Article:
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ORIGINAL ARTICLE
Year : 2015  |  Volume : 49  |  Issue : 4  |  Page : 425-428

Vertical pelvic ring displacement in pelvic ring injury Measurements in pelvic outlet radiograph and in cadavers


Department of Orthopaedic Surgery, Faculty of Medicine, Siriraj Hospital, Mahidol University, Bangkok, Thailand

Correspondence Address:
Thossart Harnroongroj
Department of Orthopedics Surgery, Faculty of Medicine Siriraj Hospital, Mahidol University, Bangkok 10700
Thailand
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Source of Support: None, Conflict of Interest: None


DOI: 10.4103/0019-5413.159634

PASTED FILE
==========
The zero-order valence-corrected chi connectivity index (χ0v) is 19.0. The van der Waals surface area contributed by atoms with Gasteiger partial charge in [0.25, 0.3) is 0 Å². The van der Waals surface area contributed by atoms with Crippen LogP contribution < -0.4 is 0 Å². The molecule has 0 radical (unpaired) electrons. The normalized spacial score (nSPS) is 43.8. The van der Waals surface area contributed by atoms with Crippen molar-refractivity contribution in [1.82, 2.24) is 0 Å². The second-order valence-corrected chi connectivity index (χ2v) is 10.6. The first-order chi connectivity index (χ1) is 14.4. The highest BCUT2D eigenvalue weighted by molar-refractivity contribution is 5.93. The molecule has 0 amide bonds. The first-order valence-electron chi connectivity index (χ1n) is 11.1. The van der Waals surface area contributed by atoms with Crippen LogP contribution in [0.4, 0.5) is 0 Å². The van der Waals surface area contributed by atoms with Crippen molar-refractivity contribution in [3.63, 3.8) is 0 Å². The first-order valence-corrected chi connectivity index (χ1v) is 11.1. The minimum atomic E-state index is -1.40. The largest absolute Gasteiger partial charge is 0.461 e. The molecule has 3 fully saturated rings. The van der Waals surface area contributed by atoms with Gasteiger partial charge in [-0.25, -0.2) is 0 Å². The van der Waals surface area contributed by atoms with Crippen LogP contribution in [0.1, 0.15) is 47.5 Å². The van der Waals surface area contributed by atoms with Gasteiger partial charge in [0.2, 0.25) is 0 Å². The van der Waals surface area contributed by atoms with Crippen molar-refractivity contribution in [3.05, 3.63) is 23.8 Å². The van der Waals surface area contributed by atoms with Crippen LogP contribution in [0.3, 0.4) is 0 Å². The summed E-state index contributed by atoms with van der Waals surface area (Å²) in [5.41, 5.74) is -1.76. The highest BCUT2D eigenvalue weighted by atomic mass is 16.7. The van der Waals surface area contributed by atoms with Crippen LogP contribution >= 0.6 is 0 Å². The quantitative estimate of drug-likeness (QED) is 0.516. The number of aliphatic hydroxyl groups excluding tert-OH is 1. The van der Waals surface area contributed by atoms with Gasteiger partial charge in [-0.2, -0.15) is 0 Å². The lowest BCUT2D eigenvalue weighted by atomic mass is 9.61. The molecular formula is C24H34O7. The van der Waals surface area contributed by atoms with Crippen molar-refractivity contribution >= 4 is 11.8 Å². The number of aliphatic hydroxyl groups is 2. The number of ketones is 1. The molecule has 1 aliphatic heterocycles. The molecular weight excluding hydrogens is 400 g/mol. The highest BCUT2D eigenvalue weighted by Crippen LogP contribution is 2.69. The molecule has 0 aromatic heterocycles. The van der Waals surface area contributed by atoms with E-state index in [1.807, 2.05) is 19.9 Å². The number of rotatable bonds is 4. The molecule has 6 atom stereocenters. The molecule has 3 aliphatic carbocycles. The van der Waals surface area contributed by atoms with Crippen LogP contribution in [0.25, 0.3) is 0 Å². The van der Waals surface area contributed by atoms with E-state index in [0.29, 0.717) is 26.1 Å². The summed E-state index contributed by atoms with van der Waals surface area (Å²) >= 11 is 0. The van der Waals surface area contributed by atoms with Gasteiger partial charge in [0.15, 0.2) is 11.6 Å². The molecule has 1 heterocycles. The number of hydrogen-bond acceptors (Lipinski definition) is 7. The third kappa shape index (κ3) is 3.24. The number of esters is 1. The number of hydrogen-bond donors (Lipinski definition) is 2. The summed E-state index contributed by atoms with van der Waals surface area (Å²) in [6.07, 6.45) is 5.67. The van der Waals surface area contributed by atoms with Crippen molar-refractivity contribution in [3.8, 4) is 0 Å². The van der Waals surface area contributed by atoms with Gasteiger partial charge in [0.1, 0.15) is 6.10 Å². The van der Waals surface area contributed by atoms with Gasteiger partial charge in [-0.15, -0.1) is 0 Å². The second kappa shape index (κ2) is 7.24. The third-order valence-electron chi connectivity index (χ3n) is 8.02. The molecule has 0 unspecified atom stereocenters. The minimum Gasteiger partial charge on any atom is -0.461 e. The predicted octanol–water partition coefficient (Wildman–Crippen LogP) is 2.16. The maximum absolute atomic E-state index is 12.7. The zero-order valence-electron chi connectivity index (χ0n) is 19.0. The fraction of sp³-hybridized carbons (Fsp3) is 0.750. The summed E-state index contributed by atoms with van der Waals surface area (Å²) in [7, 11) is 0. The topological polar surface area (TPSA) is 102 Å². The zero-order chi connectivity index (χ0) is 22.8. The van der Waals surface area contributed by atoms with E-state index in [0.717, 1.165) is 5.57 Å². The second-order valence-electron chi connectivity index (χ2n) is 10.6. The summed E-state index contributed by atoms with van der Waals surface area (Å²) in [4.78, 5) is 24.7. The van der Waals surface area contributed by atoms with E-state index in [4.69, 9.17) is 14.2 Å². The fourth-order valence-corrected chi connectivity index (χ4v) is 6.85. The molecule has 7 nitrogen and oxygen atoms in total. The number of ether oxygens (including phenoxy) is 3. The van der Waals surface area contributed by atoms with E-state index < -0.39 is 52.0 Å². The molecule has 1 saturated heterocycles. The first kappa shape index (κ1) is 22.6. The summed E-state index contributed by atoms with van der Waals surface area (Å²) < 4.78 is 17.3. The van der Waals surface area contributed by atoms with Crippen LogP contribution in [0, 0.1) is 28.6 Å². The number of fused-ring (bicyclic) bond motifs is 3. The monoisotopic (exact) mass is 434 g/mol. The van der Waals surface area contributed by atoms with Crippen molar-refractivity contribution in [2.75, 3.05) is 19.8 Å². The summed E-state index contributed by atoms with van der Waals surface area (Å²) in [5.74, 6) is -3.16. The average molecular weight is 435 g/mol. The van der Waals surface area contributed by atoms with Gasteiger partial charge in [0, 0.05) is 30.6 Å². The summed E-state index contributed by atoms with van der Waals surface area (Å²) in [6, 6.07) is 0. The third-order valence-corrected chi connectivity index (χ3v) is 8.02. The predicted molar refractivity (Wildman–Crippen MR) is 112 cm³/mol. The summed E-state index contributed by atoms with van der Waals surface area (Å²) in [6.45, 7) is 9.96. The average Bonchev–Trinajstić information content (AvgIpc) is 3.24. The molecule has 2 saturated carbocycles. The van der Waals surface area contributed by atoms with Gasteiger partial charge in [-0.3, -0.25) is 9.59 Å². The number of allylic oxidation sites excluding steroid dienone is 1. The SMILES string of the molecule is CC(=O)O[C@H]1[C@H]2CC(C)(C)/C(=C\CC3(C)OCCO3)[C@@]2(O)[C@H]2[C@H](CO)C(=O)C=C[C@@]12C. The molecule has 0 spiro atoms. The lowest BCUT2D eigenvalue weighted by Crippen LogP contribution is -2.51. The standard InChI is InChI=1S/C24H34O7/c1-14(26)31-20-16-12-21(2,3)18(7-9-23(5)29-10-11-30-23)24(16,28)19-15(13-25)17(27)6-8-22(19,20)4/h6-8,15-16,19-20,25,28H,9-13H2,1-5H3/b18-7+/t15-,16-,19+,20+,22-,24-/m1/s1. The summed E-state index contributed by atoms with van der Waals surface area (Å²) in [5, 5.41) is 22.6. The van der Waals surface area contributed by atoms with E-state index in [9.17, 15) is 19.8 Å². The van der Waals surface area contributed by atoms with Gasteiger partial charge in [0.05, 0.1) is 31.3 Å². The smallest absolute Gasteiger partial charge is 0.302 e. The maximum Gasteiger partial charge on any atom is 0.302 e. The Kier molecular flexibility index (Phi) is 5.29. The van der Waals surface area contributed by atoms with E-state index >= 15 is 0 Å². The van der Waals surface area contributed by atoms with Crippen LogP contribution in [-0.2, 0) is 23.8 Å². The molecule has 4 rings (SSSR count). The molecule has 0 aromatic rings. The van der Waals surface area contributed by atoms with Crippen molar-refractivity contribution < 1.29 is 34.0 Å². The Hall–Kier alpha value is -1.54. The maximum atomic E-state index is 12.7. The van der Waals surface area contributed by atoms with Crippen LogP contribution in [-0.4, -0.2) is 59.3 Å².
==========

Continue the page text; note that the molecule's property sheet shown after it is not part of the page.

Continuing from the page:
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Background: Vertical pelvic ring displacement (VPRD) is a serious injury and needs assessment. Pelvic outlet radiographs are routinely taken. However, relationship of radiographic and actual VPRD is still in question. Thus, measurement of VPRD from pelvic radiographs was studied. Materials and Methods: 2 dry pelvic bones and 1 sacrum from same cadaver was reconstructed to be the pelvic ring. Five specimens were enrolled. 10, 20 and 30 mm vertical displacement of right pelvic bone was performed at levels of sacroiliac joint and pubic symphysis for representing right VPRD. Then, the pelvis was set sacral inclination at 60° from X-ray table for outlet and anteroposterior pelvic radiographs. Right VPRD was measured by referring to superior most pelvic articular surface of both sacroiliac joints and sacral long axis. Radiographic VPRD and actual displacement were analyzed by Pearson correlation coefficient at more than 0.90 for the strong correlation and strongly significant simple regression analysis was set at P < 0.01. Results: Radiographic VPRD from outlet and anteroposterior pelvic views at 10 mm actual displacement were 20.12 ± 1.98 and 4.08 ± 3.76 mm, at 20 mm were 40.31 ± 1.97 and 9.94 ± 7.27 mm and at 30 mm were 58.56 ± 2.53 and 11.29 ± 2.89 mm. Statistical analyses showed that radiographic VPRD from pelvic outlet view is 1.95 times of actual displacement with strong correlation at 0.992 coefficient and strongly significant regression analysis (P < 0.001) with 0.984 of R[2] value. Whereas, the measurement from anteroposterior pelvic radiograph was not strongly significant. Conclusion: Pelvic outlet radiograph provides efficient measurement of VPRD with 2 times of actual displacement.


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